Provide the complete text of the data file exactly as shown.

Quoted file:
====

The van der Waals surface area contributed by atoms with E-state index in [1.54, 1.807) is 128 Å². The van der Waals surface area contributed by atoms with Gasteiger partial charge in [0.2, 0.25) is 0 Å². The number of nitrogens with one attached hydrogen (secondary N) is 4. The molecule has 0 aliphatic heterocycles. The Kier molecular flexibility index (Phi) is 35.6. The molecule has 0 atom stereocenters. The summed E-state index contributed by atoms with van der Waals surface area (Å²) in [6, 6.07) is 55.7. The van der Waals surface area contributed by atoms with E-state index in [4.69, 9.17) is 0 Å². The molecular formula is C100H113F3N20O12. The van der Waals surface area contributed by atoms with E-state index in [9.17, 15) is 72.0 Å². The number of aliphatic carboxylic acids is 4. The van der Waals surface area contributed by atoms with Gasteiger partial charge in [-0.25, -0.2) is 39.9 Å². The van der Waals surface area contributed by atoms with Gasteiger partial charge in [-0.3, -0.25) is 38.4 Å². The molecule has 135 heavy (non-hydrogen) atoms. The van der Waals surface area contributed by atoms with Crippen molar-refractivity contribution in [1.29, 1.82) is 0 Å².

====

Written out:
The van der Waals surface area contributed by atoms with E-state index in [1.54, 1.807) is 128 Å². The van der Waals surface area contributed by atoms with Gasteiger partial charge in [0.2, 0.25) is 0 Å². The number of nitrogens with one attached hydrogen (secondary N) is 4. The molecule has 0 aliphatic heterocycles. The Kier molecular flexibility index (Phi) is 35.6. The molecule has 0 atom stereocenters. The summed E-state index contributed by atoms with van der Waals surface area (Å²) in [6, 6.07) is 55.7. The van der Waals surface area contributed by atoms with E-state index in [4.69, 9.17) is 0 Å². The molecular formula is C100H113F3N20O12. The van der Waals surface area contributed by atoms with E-state index in [9.17, 15) is 72.0 Å². The number of aliphatic carboxylic acids is 4. The van der Waals surface area contributed by atoms with Gasteiger partial charge in [-0.25, -0.2) is 39.9 Å². The van der Waals surface area contributed by atoms with Gasteiger partial charge in [-0.3, -0.25) is 38.4 Å². The molecule has 135 heavy (non-hydrogen) atoms. The van der Waals surface area contributed by atoms with Crippen molar-refractivity contribution in [1.29, 1.82) is 0 Å².